ST. LOUIS - Over 120 union leaders, community, student, faith, and LGBT activists, attended the 21st Annual Hershel Walker 'Peace & Justice' Awards Breakfast here on May 4 at the Communications Workers' Union of America (CWA) Local 6300 union hall.
They came to celebrate the work of St. Louis area activists who have gone above and beyond the call of duty in the struggle for social and economic justice, and to hear metro-Detroit AFL-CIO central labor council president, Chris Michalakis, talk about the impact of so-called 'Right-to-Work' legislation in Michigan and what we can expect if RTW passes the republican controlled legislature here.
Michalakis attacked the influence of money in politics, especially in the Republican Party, and highlighted the role of its far-right corporate funders in forcing 'Right-to-Work' onto Michigan workers.
He said, "Corporate types and CEOs don't make contributions. They make investments."
"For years, the DeVos family, the Koch brothers, the Waltons - here in Missouri you have a guy by the name of Rex Sinquefield - have been putting in obscene amounts of money to create organizations like the Tea Party, Americans For Prosperity, the Republican Governors Association, etc."
"And they have been funding all of these organizations not out of the kindness of their hearts," Michalakis said, "but because they expect a return on their investment."
"This is what scares me about the GOP," he continued, "their funders have so much control over their investments, i.e. politicians, that even in a union state like Michigan, where we have a history of moderate republican governors, where two of the three heads of the legislative process publically say that they do not want to touch 'Right-to-Work,' where in-spite of all of this, the funders, the corporate investors, get what they want - 'Right-to-Work.'"
The Missouri legislature is currently debating so-called 'Right-to-Work' legislation, paycheck deception and attacks on prevailing wage laws. Fortunately, Missouri Governor, Jay Nixon, has vowed to veto these and other anti-worker bills if they make it to his desk.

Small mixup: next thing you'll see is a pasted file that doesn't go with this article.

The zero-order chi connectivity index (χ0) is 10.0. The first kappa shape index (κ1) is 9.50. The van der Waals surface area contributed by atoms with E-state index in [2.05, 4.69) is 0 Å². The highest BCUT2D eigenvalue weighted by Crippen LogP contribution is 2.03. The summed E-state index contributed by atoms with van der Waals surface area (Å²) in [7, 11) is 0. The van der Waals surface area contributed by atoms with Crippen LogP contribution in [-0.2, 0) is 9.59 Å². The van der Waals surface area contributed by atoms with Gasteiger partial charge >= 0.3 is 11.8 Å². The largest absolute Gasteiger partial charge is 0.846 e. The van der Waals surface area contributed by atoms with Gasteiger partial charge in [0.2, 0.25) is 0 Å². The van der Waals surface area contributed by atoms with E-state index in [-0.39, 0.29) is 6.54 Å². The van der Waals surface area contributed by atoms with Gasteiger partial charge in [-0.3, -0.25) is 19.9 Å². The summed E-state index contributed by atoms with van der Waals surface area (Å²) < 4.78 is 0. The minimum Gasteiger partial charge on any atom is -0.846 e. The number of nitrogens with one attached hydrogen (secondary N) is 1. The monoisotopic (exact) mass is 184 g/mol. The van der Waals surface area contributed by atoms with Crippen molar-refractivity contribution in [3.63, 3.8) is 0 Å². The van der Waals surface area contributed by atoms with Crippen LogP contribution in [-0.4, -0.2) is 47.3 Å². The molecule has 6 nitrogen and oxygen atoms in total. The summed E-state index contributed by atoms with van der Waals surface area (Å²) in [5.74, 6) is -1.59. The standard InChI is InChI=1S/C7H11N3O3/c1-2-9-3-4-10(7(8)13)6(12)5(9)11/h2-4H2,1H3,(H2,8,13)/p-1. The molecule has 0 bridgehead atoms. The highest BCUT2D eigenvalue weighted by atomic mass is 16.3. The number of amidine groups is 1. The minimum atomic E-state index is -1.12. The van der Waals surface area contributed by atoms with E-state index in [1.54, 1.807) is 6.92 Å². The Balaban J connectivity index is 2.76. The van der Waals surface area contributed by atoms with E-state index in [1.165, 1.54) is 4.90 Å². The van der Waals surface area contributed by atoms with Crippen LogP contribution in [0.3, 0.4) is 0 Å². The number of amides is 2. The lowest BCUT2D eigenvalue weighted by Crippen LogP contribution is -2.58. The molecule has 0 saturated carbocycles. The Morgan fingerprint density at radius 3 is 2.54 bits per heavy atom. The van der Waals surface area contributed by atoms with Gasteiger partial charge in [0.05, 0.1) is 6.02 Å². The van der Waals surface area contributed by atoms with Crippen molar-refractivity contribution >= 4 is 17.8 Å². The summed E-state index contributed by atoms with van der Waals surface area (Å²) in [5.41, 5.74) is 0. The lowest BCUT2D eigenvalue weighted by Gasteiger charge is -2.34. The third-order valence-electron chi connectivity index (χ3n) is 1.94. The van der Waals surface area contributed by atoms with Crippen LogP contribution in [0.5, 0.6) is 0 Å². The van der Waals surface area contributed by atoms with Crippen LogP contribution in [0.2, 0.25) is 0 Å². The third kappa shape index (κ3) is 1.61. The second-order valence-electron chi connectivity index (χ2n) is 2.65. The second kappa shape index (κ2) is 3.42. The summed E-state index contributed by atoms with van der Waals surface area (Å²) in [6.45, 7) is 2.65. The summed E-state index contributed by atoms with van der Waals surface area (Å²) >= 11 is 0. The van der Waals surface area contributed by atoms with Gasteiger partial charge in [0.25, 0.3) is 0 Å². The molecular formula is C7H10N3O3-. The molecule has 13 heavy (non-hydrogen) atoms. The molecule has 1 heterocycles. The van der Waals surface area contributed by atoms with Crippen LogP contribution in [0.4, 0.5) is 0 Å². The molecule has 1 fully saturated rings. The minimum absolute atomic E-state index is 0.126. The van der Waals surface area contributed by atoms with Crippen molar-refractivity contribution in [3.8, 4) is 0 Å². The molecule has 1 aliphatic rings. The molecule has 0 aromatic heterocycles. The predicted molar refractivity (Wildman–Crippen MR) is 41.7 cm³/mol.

Missouri union leaders are optimistic that they can convince enough Republican legislatures, with enough phone calls, emails, and face-to-face in district meetings, to distance themselves from RTW, thereby keeping the far-right of the Republican Party from getting a veto proof majority capable of overriding the Governor's veto.
Michigan Governor, Rick Snyder, signed RTW legislation into law last fall.
"Where do we go from here," Michalakis asked the assembled union leaders and community activists?
He said, "I think the next couple of election cycles are very important, but what if we spent all of that time and energy organizing our own shop floors?"
"What if we, our stewards, our staff and our activist members were so well trained and our membership so much more engaged, and so many more people were involved in their union, that it didn't matter whether or not we are a RTW state?"
"What if we build community alliances so strong that the public would back us in our struggles during every single fight and we grew our leverage to get better contracts than before - even under RTW conditions?"
Michalakis said, "We can be successful even in an era of RTW."
"And when we accomplish this - when we have built broad-based community alliances, when we have organized all of our shop floors, mobilized all of our stewards, staff, activists and members - think about the consequences. We will have taken away a powerful weapon in the republican arsenal. We will have taken away RTW as a weapon to be used against us."
Michalakis summed-up his remarks, "The Right Wing celebrated when Michigan fell and became a 'Right-to-Work' state. I want to make them regret that that happened."
While no-one wants so-called 'Right-to-Work' to pass here in the Show-me-State, a number of unions here - primarily public sector unions - already work under RTW-like conditions and in some shops have 80 percent union recognition.
Michalakis also talked about the struggles for LGBT and immigrant rights. He emphasized the role of the labor movement in championing movements that expand democracy and protect hard-won rights in the workplace, like domestic partner benefits.
This year's 'Peace & Justice' Awardees were:
- Holly Roe, a leader in the Missouri State Workers' Union, CWA 6355
- Andrew Shaughnessy, the St. Louis area PROMO organizer; PROMO is a statewide lesbian, gay, bisexual, and transgender rights organization
- Tishaura Jones, St. Louis City Treasurer and former State Representative
- Garry Elliot, business manager for the 8,000 member-strong Eastern Missouri Laborers' District Council
Members of CWA, the Service Employees International Union (SEIU), the Coalition of Black Trade Unionists (CBTU), the Operating Engineers' International Union (IUOE), the United Auto-Workers' Union (UAW), Jobs with Justice (JWJ), the Missouri Immigrant and Refugee Advocates (MIRA) Coalition, Young Activists United-St. Louis (YSTL), the Missouri Progressive Vote Coalition, and the Laborers' International Union, among many, many other organizations attended the Breakfast, which is held the Saturday closest to May Day, the International Workers' Holiday.
Photo: Charlie Edelen, JWJ